2 June 2020
Following the Scottish Government’s publication of a route map through and out of the Covid-19 crisis which indicated the order in which restrictions will gradually change, changes to Scotland’s lockdown restrictions were confirmed on 28 May 2020. Scotland is now in Phase 1 of the lockdown. There are no exact timescales and the Scottish Government will continue to hold reviews every three weeks as a minimum to ensure they are on track and to assess whether elements within each phase can be accelerated or need to be decelerated.
In order to reduce the spread of the infection, the following three measures which every person in Scotland must comply with are in place:
- requiring people to stay at home, except for very limited purposes
- closing certain business and venues
- stopping most gatherings of more than 2 households in public
These measures which are in force for six months in the first instance, unless revoked, are reviewed at least once every 21 days.
Notice will be given as to when changes are happening, giving time to prepare.
The following protections are advised:
- Physical distancing requirements in place.
- Frequent handwashing and hygiene measures for all.
- Cough etiquette is maintained.
- Face coverings in enclosed public spaces, including public transport.
It is advised that all business premises, sites and attractions not required by law to close should remain closed unless:
- essential to the health and welfare of the country during this crisis or
- supporting (or being repurposed to support) essential services; or
- wider public health, health and safety or other considerations apply and require a facility or service to continue to operate or a specific period of time for a safe shutdown process to be completed; or
- able to reopen in Phase 1 of the route map for moving out of lockdown; and
- apart from in exceptional circumstances critical to lives and safety, capable of working in a way which is fully consistent with established physical distancing advice
- people can travel to and from work, but only where they cannot work from home.
The changes that are being implemented in Phase 1 include the following:
- From 29 May 2020, garden centres and plant nurseries can reopen (with physical distancing). Associated cafés should not reopen at this stage except for takeaway.
- From 29 May, most outdoor workplaces can resume with physical distancing measures in place once guidance is agreed.
- From 29 May, food outlets, restaurants and cafés are able to provide delivery, takeaway and drive-through food options in line with guidance and and complying and safe distancing measures.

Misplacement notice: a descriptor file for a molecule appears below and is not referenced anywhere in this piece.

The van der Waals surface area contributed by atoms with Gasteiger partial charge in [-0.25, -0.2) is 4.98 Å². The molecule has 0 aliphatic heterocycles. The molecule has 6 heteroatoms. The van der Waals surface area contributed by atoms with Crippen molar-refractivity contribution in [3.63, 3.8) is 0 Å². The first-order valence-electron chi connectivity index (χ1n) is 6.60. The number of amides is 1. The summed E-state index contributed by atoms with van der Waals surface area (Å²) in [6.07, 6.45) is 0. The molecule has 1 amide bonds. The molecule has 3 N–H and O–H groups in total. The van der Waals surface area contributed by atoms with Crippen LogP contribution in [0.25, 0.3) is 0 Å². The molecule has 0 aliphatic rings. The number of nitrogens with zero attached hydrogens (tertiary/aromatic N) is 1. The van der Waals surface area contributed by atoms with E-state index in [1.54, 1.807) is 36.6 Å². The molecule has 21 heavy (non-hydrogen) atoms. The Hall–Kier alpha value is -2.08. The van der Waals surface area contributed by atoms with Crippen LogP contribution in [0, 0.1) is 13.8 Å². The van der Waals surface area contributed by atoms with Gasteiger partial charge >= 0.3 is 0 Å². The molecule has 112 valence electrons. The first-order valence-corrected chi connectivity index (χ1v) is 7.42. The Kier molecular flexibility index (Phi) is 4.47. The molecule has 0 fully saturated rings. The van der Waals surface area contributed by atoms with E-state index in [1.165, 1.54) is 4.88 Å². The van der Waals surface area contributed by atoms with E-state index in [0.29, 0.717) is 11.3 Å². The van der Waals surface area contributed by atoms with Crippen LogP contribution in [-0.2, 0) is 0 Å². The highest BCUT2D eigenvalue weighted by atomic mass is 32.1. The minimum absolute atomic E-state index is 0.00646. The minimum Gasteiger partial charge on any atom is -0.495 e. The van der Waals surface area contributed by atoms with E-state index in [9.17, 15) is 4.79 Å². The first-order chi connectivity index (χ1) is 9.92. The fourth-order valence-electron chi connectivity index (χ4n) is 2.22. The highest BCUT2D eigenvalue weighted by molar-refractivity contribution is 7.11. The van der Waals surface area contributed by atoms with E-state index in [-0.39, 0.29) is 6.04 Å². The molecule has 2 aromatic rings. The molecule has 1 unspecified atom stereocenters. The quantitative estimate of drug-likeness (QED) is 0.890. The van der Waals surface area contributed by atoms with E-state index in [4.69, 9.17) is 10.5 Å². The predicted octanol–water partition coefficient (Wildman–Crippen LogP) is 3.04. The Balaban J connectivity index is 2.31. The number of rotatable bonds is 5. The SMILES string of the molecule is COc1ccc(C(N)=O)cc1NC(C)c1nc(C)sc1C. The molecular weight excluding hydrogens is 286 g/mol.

- Child minding services and fully outdoor nursery provision will be available from 3 June, although capacity will be limited. Both measures will be subject to increased hygiene measures, small group working and physical distancing of adults.
- Remote working remains the default position for those who can.
- For those workplaces that are reopening, employers should encourage staggered start times and flexible working.
- Workplaces resuming in later phases can undertake preparatory work on physical distancing and hygiene measures.
Details of all changes in Phase 1 and subsequent changes can be found on https://www.gov.scot/publications/coronavirus-covid-19-staying-at-home-and-away-from-others/
Most Usdaw members are already at work and have been working throughout this outbreak, keeping the food and pharmaceutical supply chain moving, in very difficult circumstances.
If you work in non-food retail, or any other type of workplace that is currently closed, your employer should be making preparations to keep you safe. Before any workplace reopens, the employer should do a full risk assessment and put in place proper social distancing and hygiene standards. When they do attempt to reopen, we will be here to support members with any health, transport, or childcare concerns you may have. Please contact your workplace rep or local official if you need advice.
You may currently be 'furloughed' under the Job Retention Scheme if your workplace is closed or you are unable to work. If you are put on furlough status, your pay may be reduced to 80% of your average earnings. Your employer can only claim if you were on their PAYE payroll on or before 19 March 2020, and they had notified HMRC of your employment by that date.
Following pressure from Trade Unions, the Government has extended the Job Retention Scheme from its previous deadline of June. It will now be available in its current form until the end of July. It will then continue to run from August until the end of October, with changes to make it more flexible. This will mean that companies will be able to bring workers back on a part-time basis and access the scheme to cover any unworked hours. The scheme will carry on paying 80% of workers' wages, but the Government has said that they will be requiring employers to make a contribution to that 80% payment. We are waiting for details of when and how this will happen.
We continue to call on all employers to make up the difference between the 80% guaranteed by the Government and normal earnings.
It is your employer's decision whether to access the scheme or not, but they should seek your agreement if your pay will be reduced as a result. You should not agree to this without full details of what it means for you. Speak to your Union rep or official for further advice on this.
We are aware that some employers have been attempting to stop paying their staff until the Government scheme pays out. Your employer still has a contractual duty to pay you for your contractual hours and any attempt not to do so should be reported to the Union.